An update on the original article, answering questions raised by David Murray in the comments below..
Firstly, I think the confusion is because – The Bank Guarantee that i was talking about is related to release of cargo without presentation of original bill of lading and not the Bank Guarantee that comes into play when a transaction is completed successfully but the buyer does not pay for the goods.. IF that is not the case, then here’s the explanation..
Q 1: You say “bank guarantee” . . . . are you talking about a Letter of Credit? If not, please more fully describe what is a bank guarantee? I am confused
A 1: Bank Guarantee is different from a Letter of Credit.. Letter of Credit is established between a buyer and seller to carry out their trade and ensure that all the conditions of trade are met.. Bank Guarantee, if required, comes into play AFTER the shipment has been effected..
Purpose of a Bank Guarantee is to secure release of goods without the presentation of original bill of lading which may not be available due to postal delays or loss or due to issuance of a replacement bill of lading (original misplaced or lost)..
It is required by the shipping line in above cases and this is the only way a consignee can secure release of his goods where an ORIGINAL bill of lading is required..
Q 2: One more thing . . . we would need to know the terms of the “bank guarantee” . . . does the bank guarantee have an end date? If is, the buyer is not really protected. Would not the bank guarantee need to be good through the delivery of the goods to the buyer? If the bill of lading is lost, it would seem natural that the bank guarantee would be good until such time as the necessary documents are produced to conclude the sale and to see that the seller gets paid.
What am I missing here? I really don’t understand what is a “bank guarantee” and why a Letter of Credit was not used. And what is the big deal about a lost bill of lading? Why should a guarantee of payment be cancelled because of a paperwork snafu?
I’m afraid I don’t understand any of this. Thanks for clarifying.
A 2: Depending on the issuing bank, country and type of guarantee, a bank guarantee may or may not have a time frame attached to it..
If a bank guarantee has a term of say 5 years, then should the person who took out the guarantee wait for 5 years before the guarantee is released even if the cargo has been released to the right party and both sides have settled their payments..
That was the question i was trying to answer..
The answer is NO, they don’t need to wait.. If the conditions as per my article are met, then the banks generally will cancel the guarantee..
Q 3: And, sorry, but what does Alexander Robertson’s comment “Besides the comments above, as a carrier I will want to ensure that any claim which any party may have against the carrier is well and truly time barred.” have to do with whether or not a bank guarantee has a due date of cancellation because of a lost bill of lading? And if the carrier lost the original bill of lading, is it not the carrier who is responsible? And what does ” . . . well and truly time barred.” Mean. What is “time barred”? Is Alexander talking about a statute of limitations of actions under the laws of a particular jurisdiction?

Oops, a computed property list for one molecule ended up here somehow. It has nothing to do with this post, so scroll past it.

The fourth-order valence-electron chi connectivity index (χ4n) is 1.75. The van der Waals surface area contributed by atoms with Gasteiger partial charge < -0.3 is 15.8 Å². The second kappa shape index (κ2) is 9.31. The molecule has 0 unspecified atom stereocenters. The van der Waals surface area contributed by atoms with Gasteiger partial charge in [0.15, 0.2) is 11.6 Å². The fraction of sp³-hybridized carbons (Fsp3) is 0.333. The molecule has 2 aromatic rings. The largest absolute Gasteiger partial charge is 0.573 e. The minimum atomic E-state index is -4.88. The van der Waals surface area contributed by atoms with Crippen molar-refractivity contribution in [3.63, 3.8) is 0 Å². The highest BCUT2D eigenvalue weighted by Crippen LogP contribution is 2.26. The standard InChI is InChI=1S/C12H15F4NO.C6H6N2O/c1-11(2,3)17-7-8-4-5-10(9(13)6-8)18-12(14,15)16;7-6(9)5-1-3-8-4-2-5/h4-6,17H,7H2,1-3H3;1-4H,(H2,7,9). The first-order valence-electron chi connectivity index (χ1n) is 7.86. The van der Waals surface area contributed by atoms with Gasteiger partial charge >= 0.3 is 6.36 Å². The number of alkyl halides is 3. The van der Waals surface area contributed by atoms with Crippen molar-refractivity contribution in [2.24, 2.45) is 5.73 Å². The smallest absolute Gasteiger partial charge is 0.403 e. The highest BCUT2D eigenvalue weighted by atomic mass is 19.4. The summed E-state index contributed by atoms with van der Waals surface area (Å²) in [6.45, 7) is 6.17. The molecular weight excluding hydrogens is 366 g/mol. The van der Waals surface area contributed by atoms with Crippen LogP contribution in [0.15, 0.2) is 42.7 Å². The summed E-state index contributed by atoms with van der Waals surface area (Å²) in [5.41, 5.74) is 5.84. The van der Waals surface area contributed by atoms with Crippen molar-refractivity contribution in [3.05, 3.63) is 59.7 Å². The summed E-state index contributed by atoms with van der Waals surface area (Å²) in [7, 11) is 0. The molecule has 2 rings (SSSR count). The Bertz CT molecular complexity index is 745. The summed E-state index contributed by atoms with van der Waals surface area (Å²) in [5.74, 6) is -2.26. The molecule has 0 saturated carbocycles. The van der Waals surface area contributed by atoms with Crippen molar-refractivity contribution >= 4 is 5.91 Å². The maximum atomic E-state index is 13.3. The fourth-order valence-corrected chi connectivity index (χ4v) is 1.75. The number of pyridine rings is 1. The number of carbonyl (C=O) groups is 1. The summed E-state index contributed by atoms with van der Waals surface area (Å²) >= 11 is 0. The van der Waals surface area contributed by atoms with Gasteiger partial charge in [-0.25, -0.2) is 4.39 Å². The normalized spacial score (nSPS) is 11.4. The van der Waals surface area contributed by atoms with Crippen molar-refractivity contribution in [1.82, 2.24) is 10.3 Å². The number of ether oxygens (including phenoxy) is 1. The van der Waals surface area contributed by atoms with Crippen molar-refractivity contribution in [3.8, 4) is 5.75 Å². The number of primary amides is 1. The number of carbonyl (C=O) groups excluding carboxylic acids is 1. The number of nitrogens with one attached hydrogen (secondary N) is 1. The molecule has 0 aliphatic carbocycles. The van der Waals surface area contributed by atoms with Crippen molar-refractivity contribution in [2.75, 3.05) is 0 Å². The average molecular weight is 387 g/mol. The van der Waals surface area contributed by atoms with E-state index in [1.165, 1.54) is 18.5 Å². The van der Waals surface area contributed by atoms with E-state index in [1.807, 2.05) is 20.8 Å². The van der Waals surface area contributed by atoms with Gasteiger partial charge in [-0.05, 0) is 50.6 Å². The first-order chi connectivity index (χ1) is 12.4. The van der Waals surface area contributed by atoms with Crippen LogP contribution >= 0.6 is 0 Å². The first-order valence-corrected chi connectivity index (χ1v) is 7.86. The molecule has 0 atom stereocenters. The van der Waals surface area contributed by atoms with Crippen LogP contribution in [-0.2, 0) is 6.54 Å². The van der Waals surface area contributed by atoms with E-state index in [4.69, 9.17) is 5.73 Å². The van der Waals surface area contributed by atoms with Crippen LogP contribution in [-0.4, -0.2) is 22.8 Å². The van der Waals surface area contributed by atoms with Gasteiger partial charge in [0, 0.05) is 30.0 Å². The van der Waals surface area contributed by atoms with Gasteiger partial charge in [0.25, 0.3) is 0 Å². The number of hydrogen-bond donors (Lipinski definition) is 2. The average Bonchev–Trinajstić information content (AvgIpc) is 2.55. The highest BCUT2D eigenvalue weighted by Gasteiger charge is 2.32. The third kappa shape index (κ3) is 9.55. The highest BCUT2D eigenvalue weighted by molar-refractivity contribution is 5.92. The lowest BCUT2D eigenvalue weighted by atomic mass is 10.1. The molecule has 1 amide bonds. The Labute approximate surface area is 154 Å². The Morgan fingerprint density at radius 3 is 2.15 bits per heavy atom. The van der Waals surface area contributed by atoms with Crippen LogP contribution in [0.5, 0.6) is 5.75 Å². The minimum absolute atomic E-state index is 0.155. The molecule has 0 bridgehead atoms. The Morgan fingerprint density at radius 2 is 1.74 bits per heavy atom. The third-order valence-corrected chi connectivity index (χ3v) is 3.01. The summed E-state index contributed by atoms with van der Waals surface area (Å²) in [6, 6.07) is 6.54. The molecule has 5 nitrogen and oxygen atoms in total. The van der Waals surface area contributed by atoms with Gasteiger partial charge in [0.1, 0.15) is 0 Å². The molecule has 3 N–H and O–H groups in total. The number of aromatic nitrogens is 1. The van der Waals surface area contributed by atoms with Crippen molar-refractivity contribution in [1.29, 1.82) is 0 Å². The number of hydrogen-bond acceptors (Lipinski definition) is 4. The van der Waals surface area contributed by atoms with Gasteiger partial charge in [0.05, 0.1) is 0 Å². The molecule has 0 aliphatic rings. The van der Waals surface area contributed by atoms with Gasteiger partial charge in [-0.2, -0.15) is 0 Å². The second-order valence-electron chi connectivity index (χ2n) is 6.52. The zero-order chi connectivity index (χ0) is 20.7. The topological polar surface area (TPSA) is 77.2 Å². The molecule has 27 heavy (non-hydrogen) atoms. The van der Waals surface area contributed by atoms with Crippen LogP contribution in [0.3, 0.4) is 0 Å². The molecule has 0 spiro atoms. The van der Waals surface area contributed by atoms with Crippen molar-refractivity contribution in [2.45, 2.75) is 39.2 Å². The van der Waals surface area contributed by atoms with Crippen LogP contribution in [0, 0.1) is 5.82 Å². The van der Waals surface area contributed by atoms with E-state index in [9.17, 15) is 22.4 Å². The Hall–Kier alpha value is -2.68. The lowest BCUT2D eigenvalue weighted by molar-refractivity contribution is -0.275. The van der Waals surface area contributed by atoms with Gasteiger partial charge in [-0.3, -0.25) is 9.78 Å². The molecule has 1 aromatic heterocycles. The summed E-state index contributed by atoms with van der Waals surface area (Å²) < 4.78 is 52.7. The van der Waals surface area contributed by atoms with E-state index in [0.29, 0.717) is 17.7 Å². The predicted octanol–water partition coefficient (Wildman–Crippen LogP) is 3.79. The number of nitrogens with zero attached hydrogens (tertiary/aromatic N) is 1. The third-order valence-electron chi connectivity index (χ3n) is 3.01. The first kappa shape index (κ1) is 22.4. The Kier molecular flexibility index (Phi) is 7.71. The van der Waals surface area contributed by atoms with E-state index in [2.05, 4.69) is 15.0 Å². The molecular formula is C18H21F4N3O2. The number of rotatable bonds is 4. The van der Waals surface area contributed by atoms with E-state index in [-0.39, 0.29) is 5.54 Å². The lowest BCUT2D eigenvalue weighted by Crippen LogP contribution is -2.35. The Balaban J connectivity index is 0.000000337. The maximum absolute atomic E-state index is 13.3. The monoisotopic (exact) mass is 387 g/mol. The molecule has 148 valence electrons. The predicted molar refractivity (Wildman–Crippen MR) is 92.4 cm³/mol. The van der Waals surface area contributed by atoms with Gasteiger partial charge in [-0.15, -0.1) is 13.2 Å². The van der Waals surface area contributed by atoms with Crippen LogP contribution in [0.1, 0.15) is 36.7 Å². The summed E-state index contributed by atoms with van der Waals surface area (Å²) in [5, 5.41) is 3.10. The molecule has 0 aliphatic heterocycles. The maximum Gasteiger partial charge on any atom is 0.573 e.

I’m even more confused than ever on this.
A 3: Each shipping line has their own format of indemnity letter that the consignee would need to submit before securing release of goods against presentation of a Bank Guarantee..
When Alexander is talking about “time barred”, it relates to protecting the shipping line’s interest..
He is saying the carriers indemnity must be worded appropriately so that, any claims relating to improper release of the goods (even if it is against a bank guarantee) must be raised with the shipping line (if applicable) within a period of say “6 months or 1 year etc”..
Please also read this self explanatory document from Maersk Line which is a good example of the indemnity format, the banks confirmation and also the bank guarantee redemption/cancellation format and will help understand this subject more..
*** END OF UPDATE ***
I previously wrote about What to do when an Original Bill of lading is lost..
One of the questions that came up after that was, if a shipper is submitting a bank guarantee, how long is the guarantee valid because he cant afford to keep money held up for this..
Generally all that the bank needs to know before they cancel the guarantee, is that the cargo is being released to the rightful owner/consignee of the cargo..
The general process to be followed by the shipper (or the entity that put up the bank guarantee) is :
1) Get confirmation from the consignee of the bill of lading in writing on their letter head that
- That they have received the cargo covered under the bill of lading in full
- That they have paid the shipper of the cargo all their monies
- They are relinquishing any further claim on the cargo in full or part
2) Upon receipt of this confirmation, the bank that issued this guarantee will have to
- Verify that the letter is indeed authentic and has been issued by the actual consignee/receiver of the cargo
- The bank will have to verify this properly as different types of bills of lading will have different consignees (Direct, To Order (of Shipper), To Order of Bank etc)..
- Where the bill of lading is consigned To Order (of Shipper) or To order of Bank, the actual receiver/buyer of the cargo will have to be verified basis the contract or purchase order exchanged between the Seller and Buyer..
Needless to say, each bank will have their own working policies, but this would be the general route to follow..
In essence, once both buyer and seller have confirmed that the deal has been concluded and they have received the cargo and money respectively, the bank guarantee can be cancelled by the bank..
*** End of Article ***